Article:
8. So, there is clearly no concensus as to how many poor souls perished in that war. It is only the goverment puppets who claim that 3 million died.

    9. Also, the stiff guerilla resistance offered by the Bengalis would have caused much higher casualties for the pakis, but alas, the pakis suffered little, which leads to a conclusion that the resistance was very sporadic in nature.

    10. And what do you think the BD army was doing back then? As few as less than a 100 army personnel died in the war! Which also points to the very sporadic nature of the conflict.

    The fairy tale simply does not add up. I was born a decade after the liberation war and my father was a freedom fighter like many in my family.
    Truth needs no law to support it. It is only liars and crooks who often resort to sensationalism to enforce adherance to dogma…

    • Mash says:

      Rakib, you fit the genocide denier tag quite well. All your arguments are familiar. The fact that you call the death of so many Bengalis a “fairy tale” makes your position pretty clear.

      I’ll indulge you one last time.

      1. Dont just make up stuff. Pakistan army moved through pretty much the entire area of Bangladesh. There is plenty of on the ground reporting, both from the foreign press and the Pakistani press at the time (touting “victories” all over rural Bangladesh). Destroyed towns and villages all over Bangladesh are pretty well documented.

      2. As I noted before, of the 75 million, 10 million eventually fled to India. 30 million were displaced within Bangladesh, fleeing from one atrocity to the other. Plenty of burned villages attest to the destruction the Pakistan army wrought.

      3. Again, you are just making up stuff. Plenty of Hindus will attest to how they were being systematically eliminated. Feel free to read some of Sydney Schanberg’s reporting from June, 1971. Those articles are available on this blog.

      4. FYI, Israel Charny is not a Bangladeshi. Google him to see what the genocide community thinks of him. Western genocide scholars, all the reputable ones, disagree with you. Feel free to pick up any widely published text on genocide – all available on Amazon.com for your reading pleasure. The only “scholars” you have on your side are folks like Sarmila Bose who have been repeatedly discredited.

      5. Name the scholars that “objectively refute these claims”.

      6. You are unaware of the history or are deliberately pretending to be ignorant. Peruse the National Security Archive at GWU for some info on how the war ended. Also read the news articles from the time. Its not a big secret how the war came to an end.

      7. Ah, wikipedia. The Pakistan government of course claimed they didnt commit genocide. The facts just dont match with the Pakistan government report. The low 200,000 number cited by lazy updaters in Wikipedia is from a news report in early summer (2 months into the genocide) of 1971, estimating the death toll. Claiming that is the number at the end of the war in December is a bit silly. As I stated, genocide books in the West all put the number above 1 million and up to 3 million. There is ONE book on the Bangladesh Liberation War by Sisson and Rose that deals with the politics surrounding the war, not the genocide – this book puts the number at between 300,000 and 500,000 based on an anonymous source!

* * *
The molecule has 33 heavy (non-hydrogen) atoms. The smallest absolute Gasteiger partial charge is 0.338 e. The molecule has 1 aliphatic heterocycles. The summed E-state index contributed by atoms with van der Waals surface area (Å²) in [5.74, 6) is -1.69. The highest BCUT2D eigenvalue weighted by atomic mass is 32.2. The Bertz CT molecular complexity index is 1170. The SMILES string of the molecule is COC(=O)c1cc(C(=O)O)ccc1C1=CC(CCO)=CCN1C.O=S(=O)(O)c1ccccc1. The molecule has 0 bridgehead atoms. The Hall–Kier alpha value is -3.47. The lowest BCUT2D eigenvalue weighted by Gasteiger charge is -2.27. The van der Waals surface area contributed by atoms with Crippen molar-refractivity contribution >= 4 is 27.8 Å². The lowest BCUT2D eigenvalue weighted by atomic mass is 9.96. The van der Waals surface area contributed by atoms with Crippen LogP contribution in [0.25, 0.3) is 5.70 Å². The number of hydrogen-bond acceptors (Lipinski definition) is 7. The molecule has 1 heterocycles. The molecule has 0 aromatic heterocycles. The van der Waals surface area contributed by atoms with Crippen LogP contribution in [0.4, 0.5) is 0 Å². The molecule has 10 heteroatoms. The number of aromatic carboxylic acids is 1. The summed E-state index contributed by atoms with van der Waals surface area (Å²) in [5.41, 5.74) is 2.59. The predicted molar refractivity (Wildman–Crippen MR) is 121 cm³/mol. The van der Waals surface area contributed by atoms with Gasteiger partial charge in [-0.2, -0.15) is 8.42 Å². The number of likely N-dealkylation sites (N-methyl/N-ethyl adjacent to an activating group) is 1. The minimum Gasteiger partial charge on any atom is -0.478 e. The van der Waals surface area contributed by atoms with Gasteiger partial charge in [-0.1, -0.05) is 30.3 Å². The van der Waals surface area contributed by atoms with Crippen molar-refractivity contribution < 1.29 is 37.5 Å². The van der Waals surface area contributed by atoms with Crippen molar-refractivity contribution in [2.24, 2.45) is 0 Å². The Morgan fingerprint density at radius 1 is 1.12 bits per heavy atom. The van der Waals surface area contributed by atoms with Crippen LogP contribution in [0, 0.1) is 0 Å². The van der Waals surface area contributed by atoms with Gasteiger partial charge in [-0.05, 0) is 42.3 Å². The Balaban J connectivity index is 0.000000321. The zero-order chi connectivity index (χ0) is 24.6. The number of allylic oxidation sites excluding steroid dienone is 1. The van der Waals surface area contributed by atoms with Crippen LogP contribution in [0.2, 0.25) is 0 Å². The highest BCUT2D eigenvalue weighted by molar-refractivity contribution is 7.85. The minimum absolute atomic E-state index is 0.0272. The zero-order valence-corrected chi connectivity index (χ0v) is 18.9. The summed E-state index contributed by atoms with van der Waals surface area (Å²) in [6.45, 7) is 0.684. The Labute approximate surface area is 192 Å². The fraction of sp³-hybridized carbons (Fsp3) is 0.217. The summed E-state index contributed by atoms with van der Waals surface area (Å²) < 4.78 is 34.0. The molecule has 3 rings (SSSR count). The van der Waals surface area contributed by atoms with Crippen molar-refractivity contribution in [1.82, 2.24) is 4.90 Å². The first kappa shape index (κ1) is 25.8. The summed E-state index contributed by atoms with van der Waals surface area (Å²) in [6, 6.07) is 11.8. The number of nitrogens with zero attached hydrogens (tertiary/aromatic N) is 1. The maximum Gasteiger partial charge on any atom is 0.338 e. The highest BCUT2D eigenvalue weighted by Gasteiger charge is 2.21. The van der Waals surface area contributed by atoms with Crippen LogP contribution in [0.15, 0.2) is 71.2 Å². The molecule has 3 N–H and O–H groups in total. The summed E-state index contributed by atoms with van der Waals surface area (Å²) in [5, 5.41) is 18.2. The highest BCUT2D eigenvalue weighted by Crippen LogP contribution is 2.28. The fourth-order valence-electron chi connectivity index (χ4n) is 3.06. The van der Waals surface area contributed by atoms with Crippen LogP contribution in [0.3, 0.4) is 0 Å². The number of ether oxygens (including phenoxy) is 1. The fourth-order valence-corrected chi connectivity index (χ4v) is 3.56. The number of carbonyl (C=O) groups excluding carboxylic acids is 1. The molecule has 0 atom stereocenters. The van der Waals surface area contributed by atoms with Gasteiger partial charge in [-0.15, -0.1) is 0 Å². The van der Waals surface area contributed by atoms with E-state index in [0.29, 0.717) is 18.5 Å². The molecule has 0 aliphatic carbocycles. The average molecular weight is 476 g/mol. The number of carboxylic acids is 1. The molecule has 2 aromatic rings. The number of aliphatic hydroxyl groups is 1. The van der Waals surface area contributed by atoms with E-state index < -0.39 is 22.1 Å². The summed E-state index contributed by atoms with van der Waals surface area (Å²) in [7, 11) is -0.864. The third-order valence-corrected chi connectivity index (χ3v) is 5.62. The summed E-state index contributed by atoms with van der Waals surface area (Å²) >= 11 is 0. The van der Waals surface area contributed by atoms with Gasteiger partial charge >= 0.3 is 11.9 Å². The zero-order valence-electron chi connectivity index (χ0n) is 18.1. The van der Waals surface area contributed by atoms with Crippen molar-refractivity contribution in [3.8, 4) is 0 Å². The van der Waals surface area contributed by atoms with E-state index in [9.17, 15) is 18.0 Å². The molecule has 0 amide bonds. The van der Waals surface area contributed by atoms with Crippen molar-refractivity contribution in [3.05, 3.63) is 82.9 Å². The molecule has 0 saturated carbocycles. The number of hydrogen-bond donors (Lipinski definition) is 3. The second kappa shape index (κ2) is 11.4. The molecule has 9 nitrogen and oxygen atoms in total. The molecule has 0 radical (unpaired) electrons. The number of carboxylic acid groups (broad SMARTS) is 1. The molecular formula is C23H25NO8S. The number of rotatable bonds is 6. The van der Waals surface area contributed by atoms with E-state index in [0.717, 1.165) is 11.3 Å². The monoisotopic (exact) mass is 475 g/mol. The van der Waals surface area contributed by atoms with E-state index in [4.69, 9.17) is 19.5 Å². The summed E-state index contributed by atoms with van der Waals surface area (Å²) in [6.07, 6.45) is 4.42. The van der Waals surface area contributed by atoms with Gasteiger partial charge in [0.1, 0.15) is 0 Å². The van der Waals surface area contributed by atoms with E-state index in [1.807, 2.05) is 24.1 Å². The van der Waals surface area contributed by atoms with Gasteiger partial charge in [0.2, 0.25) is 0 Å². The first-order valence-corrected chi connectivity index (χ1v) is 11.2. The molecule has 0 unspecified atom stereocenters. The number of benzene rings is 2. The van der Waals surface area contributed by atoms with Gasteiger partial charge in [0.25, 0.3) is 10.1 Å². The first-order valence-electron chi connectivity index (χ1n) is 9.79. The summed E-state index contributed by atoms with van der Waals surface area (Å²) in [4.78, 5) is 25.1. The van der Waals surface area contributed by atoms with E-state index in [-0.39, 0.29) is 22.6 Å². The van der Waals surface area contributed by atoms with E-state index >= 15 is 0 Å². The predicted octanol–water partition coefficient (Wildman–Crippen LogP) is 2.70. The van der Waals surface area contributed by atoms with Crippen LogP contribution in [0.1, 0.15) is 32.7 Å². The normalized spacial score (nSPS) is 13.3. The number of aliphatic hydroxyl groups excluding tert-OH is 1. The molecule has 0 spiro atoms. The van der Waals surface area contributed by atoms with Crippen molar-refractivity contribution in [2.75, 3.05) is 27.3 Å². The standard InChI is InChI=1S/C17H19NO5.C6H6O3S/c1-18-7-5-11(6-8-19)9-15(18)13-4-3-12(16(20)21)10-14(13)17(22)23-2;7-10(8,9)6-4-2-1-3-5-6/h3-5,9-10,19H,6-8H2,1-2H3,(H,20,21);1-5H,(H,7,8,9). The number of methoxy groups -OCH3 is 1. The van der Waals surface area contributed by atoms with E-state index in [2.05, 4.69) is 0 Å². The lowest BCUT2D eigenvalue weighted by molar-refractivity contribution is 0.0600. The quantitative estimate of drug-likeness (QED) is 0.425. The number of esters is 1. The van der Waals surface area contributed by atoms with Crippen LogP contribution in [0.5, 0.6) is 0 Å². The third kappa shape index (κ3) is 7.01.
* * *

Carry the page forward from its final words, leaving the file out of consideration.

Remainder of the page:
8. As I’ve stated before, Western genocide scholars put the number between 1 million and 3 million. You may choose not to accept it, but there it is. Again, feel free to read Charny, Totten or others.

      9. I have no idea what your point here is.

      10. Are you seriously claiming less than 100 combatants on the BD side died? On the first night, in Dhaka alone, the Pakistan army took out the EPR at Pilkhana and the police lines. I suspect you mean “army officers” when quoting that figure, but why be exact when you dont have to be.

      • Mash says:

        Incidentally, Rakib, what happened to your mathematical argument?

        Just for yucks, here are a few quotes.

        This one is from Leo Kuper’s book “Genocide”:

        It would seem that the government intended to eradicate dissidence in the East by admonitory massacres and massive terror. The International Commission of Jurists describes the principal features of this ruthless repression as ‘the indiscriminate killing of civilians, including women and children and the poorest and weakest members of the community; the attempt to exterminate or drive out of the country a large part of the Hindu population; the arrest, torture and killing of Awami League activists, students, professional and business men and other potential leaders among the Bengalis; the raping of women; the destruction of villages and towns; and the looting of property. All this was done on a scale which is difficult to comprehend.’ It was carried out, I should add, with unspeakable brutality and atrocity, and with the additional horror of torture and extermination centres. As the resistance of the Bengalis mounted, the army responded with massive collective reprisals in the annihilation of Bengali villages.

        Kuper, incidentally, writes that the upper limit of deaths was perhaps 3 million. He also cites Kalyan Chaudhuri’s compilation in February 1972 of skeletons found and mass graves discovered. At the time, the number discovered was 1,247,000 and counting. In February 1972, the UN Relief Committee gave a total of 1.5 million houses destroyed in towns and villages around Bangladesh.

        The following is from the book “The History and Sociology of Genocide” by Frank Chalk and Kurt Jonassohn:

        The devastation wrought by the Pakistani military was enormous, although estimates of casualties vary widely. Between one million and three million were killed; about two million were rendered homeless; and about ten million fled across the border to India, where they had to live in conditions of unimaginable hardship in spite of India’s best efforts.